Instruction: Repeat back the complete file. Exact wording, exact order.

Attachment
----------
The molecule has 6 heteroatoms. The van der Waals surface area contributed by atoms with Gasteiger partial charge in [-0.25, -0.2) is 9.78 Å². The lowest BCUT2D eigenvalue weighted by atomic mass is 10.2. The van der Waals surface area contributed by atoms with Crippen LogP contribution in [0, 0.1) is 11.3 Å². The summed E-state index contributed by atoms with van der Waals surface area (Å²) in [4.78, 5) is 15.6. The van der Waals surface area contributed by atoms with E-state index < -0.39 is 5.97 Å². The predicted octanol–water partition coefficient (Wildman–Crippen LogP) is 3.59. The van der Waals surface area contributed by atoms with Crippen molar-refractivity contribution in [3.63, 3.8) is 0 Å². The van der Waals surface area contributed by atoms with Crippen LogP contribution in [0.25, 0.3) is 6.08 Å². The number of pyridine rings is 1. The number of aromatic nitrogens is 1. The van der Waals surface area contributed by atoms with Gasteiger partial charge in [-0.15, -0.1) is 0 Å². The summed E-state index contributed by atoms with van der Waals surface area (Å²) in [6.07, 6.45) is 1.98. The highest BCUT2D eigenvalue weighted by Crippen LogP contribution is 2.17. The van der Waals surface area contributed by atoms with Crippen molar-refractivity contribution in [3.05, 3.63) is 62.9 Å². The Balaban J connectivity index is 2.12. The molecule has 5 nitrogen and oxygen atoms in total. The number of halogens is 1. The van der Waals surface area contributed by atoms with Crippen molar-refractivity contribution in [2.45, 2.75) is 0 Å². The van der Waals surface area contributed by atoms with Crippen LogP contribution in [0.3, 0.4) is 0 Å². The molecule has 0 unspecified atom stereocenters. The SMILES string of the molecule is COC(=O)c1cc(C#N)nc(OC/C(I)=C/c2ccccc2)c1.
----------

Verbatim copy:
The molecule has 6 heteroatoms. The van der Waals surface area contributed by atoms with Gasteiger partial charge in [-0.25, -0.2) is 9.78 Å². The lowest BCUT2D eigenvalue weighted by atomic mass is 10.2. The van der Waals surface area contributed by atoms with Crippen LogP contribution in [0, 0.1) is 11.3 Å². The summed E-state index contributed by atoms with van der Waals surface area (Å²) in [4.78, 5) is 15.6. The van der Waals surface area contributed by atoms with E-state index < -0.39 is 5.97 Å². The predicted octanol–water partition coefficient (Wildman–Crippen LogP) is 3.59. The van der Waals surface area contributed by atoms with Crippen molar-refractivity contribution in [3.63, 3.8) is 0 Å². The van der Waals surface area contributed by atoms with Crippen LogP contribution in [0.25, 0.3) is 6.08 Å². The number of pyridine rings is 1. The number of aromatic nitrogens is 1. The van der Waals surface area contributed by atoms with Gasteiger partial charge in [-0.15, -0.1) is 0 Å². The summed E-state index contributed by atoms with van der Waals surface area (Å²) in [6.07, 6.45) is 1.98. The highest BCUT2D eigenvalue weighted by Crippen LogP contribution is 2.17. The van der Waals surface area contributed by atoms with Crippen molar-refractivity contribution in [3.05, 3.63) is 62.9 Å². The Balaban J connectivity index is 2.12. The molecule has 5 nitrogen and oxygen atoms in total. The number of halogens is 1. The van der Waals surface area contributed by atoms with Crippen molar-refractivity contribution in [2.45, 2.75) is 0 Å². The van der Waals surface area contributed by atoms with Crippen LogP contribution in [0.3, 0.4) is 0 Å². The molecule has 0 unspecified atom stereocenters. The SMILES string of the molecule is COC(=O)c1cc(C#N)nc(OC/C(I)=C/c2ccccc2)c1.